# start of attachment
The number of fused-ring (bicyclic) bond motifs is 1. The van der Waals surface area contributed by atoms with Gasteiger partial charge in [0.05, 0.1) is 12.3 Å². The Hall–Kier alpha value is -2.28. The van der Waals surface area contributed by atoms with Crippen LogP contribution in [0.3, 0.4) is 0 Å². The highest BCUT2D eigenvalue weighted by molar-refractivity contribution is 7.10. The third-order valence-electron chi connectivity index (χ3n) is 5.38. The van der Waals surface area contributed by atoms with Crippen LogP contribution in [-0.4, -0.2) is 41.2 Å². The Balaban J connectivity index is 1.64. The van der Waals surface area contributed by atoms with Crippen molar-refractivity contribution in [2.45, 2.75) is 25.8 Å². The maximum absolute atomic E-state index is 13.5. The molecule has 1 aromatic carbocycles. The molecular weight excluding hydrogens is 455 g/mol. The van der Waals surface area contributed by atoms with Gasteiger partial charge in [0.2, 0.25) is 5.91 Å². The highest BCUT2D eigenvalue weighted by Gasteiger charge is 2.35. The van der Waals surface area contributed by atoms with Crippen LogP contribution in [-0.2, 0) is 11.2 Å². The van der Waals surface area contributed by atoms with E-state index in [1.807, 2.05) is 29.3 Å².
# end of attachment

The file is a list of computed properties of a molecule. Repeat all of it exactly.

The number of fused-ring (bicyclic) bond motifs is 1. The van der Waals surface area contributed by atoms with Gasteiger partial charge in [0.05, 0.1) is 12.3 Å². The Hall–Kier alpha value is -2.28. The van der Waals surface area contributed by atoms with Crippen LogP contribution in [0.3, 0.4) is 0 Å². The highest BCUT2D eigenvalue weighted by molar-refractivity contribution is 7.10. The third-order valence-electron chi connectivity index (χ3n) is 5.38. The van der Waals surface area contributed by atoms with Crippen LogP contribution in [-0.4, -0.2) is 41.2 Å². The Balaban J connectivity index is 1.64. The van der Waals surface area contributed by atoms with Crippen molar-refractivity contribution in [2.45, 2.75) is 25.8 Å². The maximum absolute atomic E-state index is 13.5. The molecule has 1 aromatic carbocycles. The molecular weight excluding hydrogens is 455 g/mol. The van der Waals surface area contributed by atoms with Gasteiger partial charge in [0.2, 0.25) is 5.91 Å². The highest BCUT2D eigenvalue weighted by Gasteiger charge is 2.35. The van der Waals surface area contributed by atoms with Crippen LogP contribution in [-0.2, 0) is 11.2 Å². The van der Waals surface area contributed by atoms with E-state index in [1.807, 2.05) is 29.3 Å².